AbstractThis study examines at process-level the climate difference between 2002-13 and 1984-1995 in the ERA-Interim reanalysis. We use a linearized radiative transfer model to calculate the temperature change such that its thermal radiative cooling would balance the energy flux perturbation associated with the change of an individual process, without concerning what causes the change of the process in the first place. The global mean error of the offline radiative transfer model calculations is 0.09 K, which corresponds to the upper limit of the uncertainties from a single term in our decomposition analysis.The process-based decomposition indicates that the direct effect of the increase of CO2 (0.15 K) is the largest contributor to the global warming between the two periods (about 0.27 K). The second and third largest contributors are the cloud feedback (0.14 K) and the combined effect of the oceanic heat storage and evaporation terms (0.11 K), respectively. The largest warming associated with the oceanic heat storage term is found in the tropical Pacific and Indian Oceans with relatively weaker warming over the tropical Atlantic Ocean. The increase in atmospheric moisture adds another 0.1 K to the global surface warming but the enhancement in tropical convections acts to reduce the surface warming by 0.17 K. The ice-albedo and atmospheric dynamical feedbacks are the two leading factors responsible for the Arctic polar warming amplification (PWA). The increase of atmospheric water vapor over the Arctic region also contributes substantially to the Arctic PWA pattern.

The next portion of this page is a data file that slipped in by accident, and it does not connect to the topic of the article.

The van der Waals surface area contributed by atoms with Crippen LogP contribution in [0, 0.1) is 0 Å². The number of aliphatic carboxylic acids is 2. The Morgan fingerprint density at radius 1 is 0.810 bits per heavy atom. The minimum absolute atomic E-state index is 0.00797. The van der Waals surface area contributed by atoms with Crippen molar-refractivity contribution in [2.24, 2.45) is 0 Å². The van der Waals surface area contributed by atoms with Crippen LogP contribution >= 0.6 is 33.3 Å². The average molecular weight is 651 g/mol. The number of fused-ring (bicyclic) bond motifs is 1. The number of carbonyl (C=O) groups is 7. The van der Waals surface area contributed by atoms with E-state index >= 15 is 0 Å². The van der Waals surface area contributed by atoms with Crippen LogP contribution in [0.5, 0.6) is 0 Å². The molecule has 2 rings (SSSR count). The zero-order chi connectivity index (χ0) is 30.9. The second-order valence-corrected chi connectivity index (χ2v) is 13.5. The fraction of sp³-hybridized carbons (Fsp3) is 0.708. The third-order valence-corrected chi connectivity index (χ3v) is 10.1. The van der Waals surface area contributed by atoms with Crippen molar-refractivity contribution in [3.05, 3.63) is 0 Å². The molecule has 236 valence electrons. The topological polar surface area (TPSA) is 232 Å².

Journal of Climate – American Meteorological Society
Published: Mar 2, 2017
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